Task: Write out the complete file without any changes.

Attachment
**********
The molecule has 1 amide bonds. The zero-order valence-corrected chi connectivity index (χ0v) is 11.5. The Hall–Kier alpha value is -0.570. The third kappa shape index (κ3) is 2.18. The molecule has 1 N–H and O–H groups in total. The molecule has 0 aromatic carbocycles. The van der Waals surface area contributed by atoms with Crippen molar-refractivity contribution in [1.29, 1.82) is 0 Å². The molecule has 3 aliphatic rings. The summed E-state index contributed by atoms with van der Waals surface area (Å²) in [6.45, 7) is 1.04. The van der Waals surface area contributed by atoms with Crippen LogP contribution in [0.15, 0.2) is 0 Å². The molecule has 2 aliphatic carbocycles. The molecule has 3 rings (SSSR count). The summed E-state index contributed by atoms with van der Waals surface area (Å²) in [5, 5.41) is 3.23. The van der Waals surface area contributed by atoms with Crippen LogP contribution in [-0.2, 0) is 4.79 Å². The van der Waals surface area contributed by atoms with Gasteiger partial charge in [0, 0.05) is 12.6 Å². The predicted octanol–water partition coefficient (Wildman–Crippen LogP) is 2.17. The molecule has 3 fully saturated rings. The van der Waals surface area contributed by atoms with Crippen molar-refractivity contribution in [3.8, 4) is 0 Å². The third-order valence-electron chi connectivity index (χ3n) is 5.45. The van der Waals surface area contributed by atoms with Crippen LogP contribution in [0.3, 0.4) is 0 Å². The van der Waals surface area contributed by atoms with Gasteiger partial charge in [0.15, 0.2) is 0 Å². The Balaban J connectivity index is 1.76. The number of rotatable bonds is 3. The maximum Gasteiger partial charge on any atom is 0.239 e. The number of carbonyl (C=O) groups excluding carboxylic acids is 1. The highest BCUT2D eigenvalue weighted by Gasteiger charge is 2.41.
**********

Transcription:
The molecule has 1 amide bonds. The zero-order valence-corrected chi connectivity index (χ0v) is 11.5. The Hall–Kier alpha value is -0.570. The third kappa shape index (κ3) is 2.18. The molecule has 1 N–H and O–H groups in total. The molecule has 0 aromatic carbocycles. The van der Waals surface area contributed by atoms with Crippen molar-refractivity contribution in [1.29, 1.82) is 0 Å². The molecule has 3 aliphatic rings. The summed E-state index contributed by atoms with van der Waals surface area (Å²) in [6.45, 7) is 1.04. The van der Waals surface area contributed by atoms with Crippen LogP contribution in [0.15, 0.2) is 0 Å². The molecule has 2 aliphatic carbocycles. The molecule has 3 rings (SSSR count). The summed E-state index contributed by atoms with van der Waals surface area (Å²) in [5, 5.41) is 3.23. The van der Waals surface area contributed by atoms with Crippen LogP contribution in [-0.2, 0) is 4.79 Å². The van der Waals surface area contributed by atoms with Gasteiger partial charge in [0, 0.05) is 12.6 Å². The predicted octanol–water partition coefficient (Wildman–Crippen LogP) is 2.17. The molecule has 3 fully saturated rings. The van der Waals surface area contributed by atoms with Crippen molar-refractivity contribution in [3.8, 4) is 0 Å². The third-order valence-electron chi connectivity index (χ3n) is 5.45. The van der Waals surface area contributed by atoms with Crippen LogP contribution in [0.3, 0.4) is 0 Å². The van der Waals surface area contributed by atoms with Gasteiger partial charge in [0.15, 0.2) is 0 Å². The Balaban J connectivity index is 1.76. The number of rotatable bonds is 3. The maximum Gasteiger partial charge on any atom is 0.239 e. The number of carbonyl (C=O) groups excluding carboxylic acids is 1. The highest BCUT2D eigenvalue weighted by Gasteiger charge is 2.41.